If the transfer of equity is made as a result of an Order of the Court, then Insolvency Indemnity Insurance is not required. In other situations, where a property is being transferred at less than market value between joint owners, an Insolvency Act Indemnity Insurance policy may be required. This is something that that your lawyer will check with Bank of Ireland This is because, if the outgoing party is made bankrupt in the future, their Trustee in Bankruptcy could argue that they had transferred the property in order to avoid their creditors and apply to the Court to have the transaction set aside. If this happens, it could affect your lender or a future buyer from you as they would lose the property and the lender may not get back
what they have loaned to you. The Insolvency Act Indemnity Insurance policy only protects
lenders such as Bank of Ireland or future buyers from you. If there is no mortgage and the outgoing owner is made bankrupt, there is a risk to you that you could lose your home if the transfer is set aside. The cost of the Insolvency Act Indemnity Insurance policy varies based on the market value of the property at the conclusion of the transfer of equity conveyancing.
If you do not keep up the payments on your mortgage with Bank of Ireland your property may be repossessed.
Preparing the Transfer of Equity with a Bank of Ireland Mortgage
When it comes to preparing the the Land Registry documents your conveyancer should in the ‘consideration’ panel choose the first option, if consideration is given; otherwise ignore the consideration panel altogether.
If Bank of Ireland is joining in the transfer to release someone from liability, put the release in the ‘additional provisions’ panel if someone is entering into a covenant relating to the charge, place it in the ‘additional provisions’ panel stamp duty land tax is not payable when there is no chargeable consideration for the transfer (Schedule 3, paragraph 1 of the Finance Act 2003). In the case of a transfer subject to a charge (even if the transfer is by way of gift) or if a property has been transferred for no value and there is an associated discharge, HMRC would view this as an assumption of an existing debt by the purchaser (Schedule 4, paragraph 8 of the Finance Act 2003) and stamp duty land tax may be payable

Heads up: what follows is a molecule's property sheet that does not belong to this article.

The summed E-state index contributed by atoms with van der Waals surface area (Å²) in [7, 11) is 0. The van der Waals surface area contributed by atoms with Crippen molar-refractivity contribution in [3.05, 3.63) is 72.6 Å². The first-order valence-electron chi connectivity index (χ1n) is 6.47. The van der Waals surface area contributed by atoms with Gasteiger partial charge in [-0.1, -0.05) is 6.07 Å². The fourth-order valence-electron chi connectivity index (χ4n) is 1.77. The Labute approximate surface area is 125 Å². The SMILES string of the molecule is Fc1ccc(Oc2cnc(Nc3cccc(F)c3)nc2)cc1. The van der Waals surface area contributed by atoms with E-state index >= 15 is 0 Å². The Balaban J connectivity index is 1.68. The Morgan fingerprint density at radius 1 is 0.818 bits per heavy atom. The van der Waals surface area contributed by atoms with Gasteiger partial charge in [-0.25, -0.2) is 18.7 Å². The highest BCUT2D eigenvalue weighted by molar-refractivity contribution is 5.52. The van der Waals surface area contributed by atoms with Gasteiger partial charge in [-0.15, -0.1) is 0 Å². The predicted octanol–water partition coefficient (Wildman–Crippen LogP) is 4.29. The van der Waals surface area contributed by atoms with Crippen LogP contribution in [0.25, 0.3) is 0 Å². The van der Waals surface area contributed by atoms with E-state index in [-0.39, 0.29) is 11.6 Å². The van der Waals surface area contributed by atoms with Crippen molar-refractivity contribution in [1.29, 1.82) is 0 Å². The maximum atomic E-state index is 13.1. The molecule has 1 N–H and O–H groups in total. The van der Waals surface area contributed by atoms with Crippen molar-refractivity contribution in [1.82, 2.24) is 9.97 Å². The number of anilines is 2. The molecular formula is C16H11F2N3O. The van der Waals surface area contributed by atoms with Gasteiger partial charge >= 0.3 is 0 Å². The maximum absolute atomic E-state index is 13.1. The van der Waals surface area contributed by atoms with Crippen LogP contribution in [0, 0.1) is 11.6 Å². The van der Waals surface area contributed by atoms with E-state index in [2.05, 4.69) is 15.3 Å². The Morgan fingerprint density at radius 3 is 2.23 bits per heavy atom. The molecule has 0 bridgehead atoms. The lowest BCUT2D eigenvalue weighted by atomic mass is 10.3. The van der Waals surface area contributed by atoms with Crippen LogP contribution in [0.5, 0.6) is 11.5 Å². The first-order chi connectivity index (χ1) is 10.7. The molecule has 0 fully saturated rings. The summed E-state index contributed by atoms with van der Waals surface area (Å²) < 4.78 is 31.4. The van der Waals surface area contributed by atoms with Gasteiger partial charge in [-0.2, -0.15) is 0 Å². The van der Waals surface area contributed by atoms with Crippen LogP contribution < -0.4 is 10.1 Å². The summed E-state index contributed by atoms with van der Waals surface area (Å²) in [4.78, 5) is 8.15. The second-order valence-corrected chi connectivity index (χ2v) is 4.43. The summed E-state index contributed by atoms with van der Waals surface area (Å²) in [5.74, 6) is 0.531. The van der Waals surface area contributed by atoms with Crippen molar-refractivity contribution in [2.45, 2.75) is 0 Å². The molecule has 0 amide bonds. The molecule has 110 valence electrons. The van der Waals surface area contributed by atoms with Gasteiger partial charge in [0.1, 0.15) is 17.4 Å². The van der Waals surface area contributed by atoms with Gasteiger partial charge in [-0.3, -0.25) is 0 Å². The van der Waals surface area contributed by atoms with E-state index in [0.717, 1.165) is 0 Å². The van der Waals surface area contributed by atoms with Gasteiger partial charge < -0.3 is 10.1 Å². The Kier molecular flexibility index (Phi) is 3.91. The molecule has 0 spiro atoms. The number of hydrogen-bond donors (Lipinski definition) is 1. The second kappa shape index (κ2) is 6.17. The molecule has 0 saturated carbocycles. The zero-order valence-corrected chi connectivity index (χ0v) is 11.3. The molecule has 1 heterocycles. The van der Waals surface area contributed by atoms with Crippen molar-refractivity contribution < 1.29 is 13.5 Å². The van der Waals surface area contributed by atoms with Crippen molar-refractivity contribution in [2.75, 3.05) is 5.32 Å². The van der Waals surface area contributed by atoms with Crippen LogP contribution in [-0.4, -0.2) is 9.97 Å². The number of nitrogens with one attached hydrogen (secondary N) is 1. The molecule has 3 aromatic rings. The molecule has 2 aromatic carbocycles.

if you wish you may state in the ‘additional provisions’ panel that ‘This transfer is made subject to a charge dated… in favour of…’
On form AP1, your conveyancer should describe the transfer as ‘transfer of equity’ to assist Land Registry staff.
Information contained within this webpage is for general information and only applies to England and Wales. It does not constitute advice for members of the public who should contact their lawyer,mortgage broker, insurer and accountant for specific advice relating to transfer of equity. Whilst we endeavour to keep the information up to date and correct we do not make any representation or warranties of any kind about its completeness, accuracy, reliability or suitability. Any reliance you place on the information is strictly at your own risk. Lexsure will not be liable for any direct or indirect loss or damage arising out of or in connection with the use of this information.